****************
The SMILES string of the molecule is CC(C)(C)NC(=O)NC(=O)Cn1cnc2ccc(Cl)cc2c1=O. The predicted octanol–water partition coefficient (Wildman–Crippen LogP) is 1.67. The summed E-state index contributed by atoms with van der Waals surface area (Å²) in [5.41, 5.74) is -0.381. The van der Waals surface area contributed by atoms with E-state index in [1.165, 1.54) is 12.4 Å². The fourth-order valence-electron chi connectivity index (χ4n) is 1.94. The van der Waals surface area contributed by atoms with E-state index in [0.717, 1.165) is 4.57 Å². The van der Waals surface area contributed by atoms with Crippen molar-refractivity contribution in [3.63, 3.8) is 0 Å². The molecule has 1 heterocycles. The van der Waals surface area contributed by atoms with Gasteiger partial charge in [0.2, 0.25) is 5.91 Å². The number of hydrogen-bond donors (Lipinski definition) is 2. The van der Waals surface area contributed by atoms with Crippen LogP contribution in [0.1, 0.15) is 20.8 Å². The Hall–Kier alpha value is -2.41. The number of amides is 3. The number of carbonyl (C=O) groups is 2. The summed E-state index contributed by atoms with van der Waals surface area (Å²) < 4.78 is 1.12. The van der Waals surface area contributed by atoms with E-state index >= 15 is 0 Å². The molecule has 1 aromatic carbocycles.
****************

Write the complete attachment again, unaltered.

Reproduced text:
The SMILES string of the molecule is CC(C)(C)NC(=O)NC(=O)Cn1cnc2ccc(Cl)cc2c1=O. The predicted octanol–water partition coefficient (Wildman–Crippen LogP) is 1.67. The summed E-state index contributed by atoms with van der Waals surface area (Å²) in [5.41, 5.74) is -0.381. The van der Waals surface area contributed by atoms with E-state index in [1.165, 1.54) is 12.4 Å². The fourth-order valence-electron chi connectivity index (χ4n) is 1.94. The van der Waals surface area contributed by atoms with E-state index in [0.717, 1.165) is 4.57 Å². The van der Waals surface area contributed by atoms with Crippen molar-refractivity contribution in [3.63, 3.8) is 0 Å². The molecule has 1 heterocycles. The van der Waals surface area contributed by atoms with Gasteiger partial charge in [0.2, 0.25) is 5.91 Å². The number of hydrogen-bond donors (Lipinski definition) is 2. The van der Waals surface area contributed by atoms with Crippen LogP contribution in [0.1, 0.15) is 20.8 Å². The Hall–Kier alpha value is -2.41. The number of amides is 3. The number of carbonyl (C=O) groups is 2. The summed E-state index contributed by atoms with van der Waals surface area (Å²) < 4.78 is 1.12. The van der Waals surface area contributed by atoms with E-state index >= 15 is 0 Å². The molecule has 1 aromatic carbocycles.